Belton O'Neal Compton, Jr. SUMTER, SC - Belton O'Neal Compton Jr., a well-known film and television actor and director, died Monday, Feb. 18, at the Veterans Administration hospital in Columbia. Born in Sumter on Feb. 5, 1951, O'Neal was a son of the Belton O. Compton Sr. and Dorothy Brunson Compton. Survivors include four brothers, Kell B. Compton (Carol Ann), Lawrence B. Compton (Terri), Joseph R. Compton (Valerie), and Michael F. Compton (Rebecca), and many nieces and nephews. His caregiver for the last 10 years, Ms. Sadia Mullins, is like a part of the family. O'Neal attended Clemson University for one year before serving in the Navy for four years. He then enrolled at Wofford College where he studied biology, but his passion was the theater. He was inspired by Dr. James Gross, director of the Wofford Theatre Workshop at that time. O'Neal had numerous roles at the The Sumter Little Theater, and was heavily involved in political advertising throughout his career. He also was decades ahead of his time with the 1981 Compton Plan, a simple burial or cremation company. He zoned and built the first crematorium in Atlanta, Georgia. After a brief stint as director of the family funeral home, Shelley-Brunson, O'Neal moved back to Charleston. In the mid 1980s, O'Neal and good friends David Boatwright and Timmy Mallard started a production company, Bear Films, which produced and directed numerous award-winning commercials for Ford, Bojangles and others and syndicated O'Neal's beloved character Justin Thyme. O'Neal was in high demand as a character actor for years in Los Angeles and New York. He was an award-winning, writer, producer, photographer and director. His acting career really took off in the early 90s with the movies: Attack of the 50 Foot Woman (1993), The Thing Called Love (1993), Made in America (1993), What's Love Got to Do with It (1993), Nell (1994), Road Racers (1994), and Little Big League (1994). Following these movies, he had great parts in Nixon (1995), Diabolique (1996), Deep Impact (1998), Primary Colors (1998), Life (1999), and Big Eden (2000). He acted with the top actors of his time, including Sir Anthony Hopkins, Morgan Freeman, Ted Danson, Whoopi Goldberg, Daryl Hanna, Sharon Stone, and Tia Leoni. He had roles on episodes of a number of TV shows including Martin, Quantum Leap, Home Improvement, and Coach, to name a few, along with two appearances on Seinfeld. O'Neal also landed a regular part on the short-lived TV series Orleans with Larry Hagman. O'Neal's photography has been featured in exhibitions at the Michael Hoppen Gallery (London), Castle Haggenberg (Vienna) and in private galleries in Los Angeles, New York, Chicago, New Orleans and South Carolina. His photographs hang in the collections of many celebrities including Morgan Freeman, Johnny Depp, Billy Bob Thornton, Sir Anthony Hopkins, Sharon Stone, Elizabeth Taylor, John Travolta, Clint Eastwood, Emma Thompson, and Oliver Stone. O'Neal was commissioned by Jerry Seinfeld to create a series of his "slow speed" natural light portraits of the cast and crew in the last year of that show. A gathering in celebration of O'Neal's life is set for 4 p.m. Saturday, Feb. 23, at the Sumter County Museum located at 122 North Washington Street, in Sumter. Dress: Casual Memorials may be made to a charity of one's choice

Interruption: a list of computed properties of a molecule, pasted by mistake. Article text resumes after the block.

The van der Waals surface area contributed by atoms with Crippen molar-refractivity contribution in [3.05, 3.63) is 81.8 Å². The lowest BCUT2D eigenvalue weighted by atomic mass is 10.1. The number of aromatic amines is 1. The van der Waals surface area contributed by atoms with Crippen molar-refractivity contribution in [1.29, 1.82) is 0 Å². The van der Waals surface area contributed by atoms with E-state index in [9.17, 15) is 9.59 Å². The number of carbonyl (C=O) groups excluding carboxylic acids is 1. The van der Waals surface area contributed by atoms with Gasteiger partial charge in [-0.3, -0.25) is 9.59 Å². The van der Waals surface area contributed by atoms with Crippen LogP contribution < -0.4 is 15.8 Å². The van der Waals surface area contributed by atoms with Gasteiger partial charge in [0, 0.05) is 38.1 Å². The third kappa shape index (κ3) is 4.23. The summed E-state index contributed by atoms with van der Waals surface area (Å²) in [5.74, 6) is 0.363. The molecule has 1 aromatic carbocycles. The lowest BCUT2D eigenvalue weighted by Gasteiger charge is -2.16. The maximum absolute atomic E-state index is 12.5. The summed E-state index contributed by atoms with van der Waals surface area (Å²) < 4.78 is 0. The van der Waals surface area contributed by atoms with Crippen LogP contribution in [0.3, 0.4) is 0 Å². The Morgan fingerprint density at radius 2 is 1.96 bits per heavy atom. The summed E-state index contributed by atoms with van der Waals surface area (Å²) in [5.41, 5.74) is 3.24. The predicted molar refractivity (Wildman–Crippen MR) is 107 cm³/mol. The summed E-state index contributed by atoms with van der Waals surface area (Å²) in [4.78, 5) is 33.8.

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Published by Charleston Post & Courier from Feb. 20 to Feb. 21, 2019.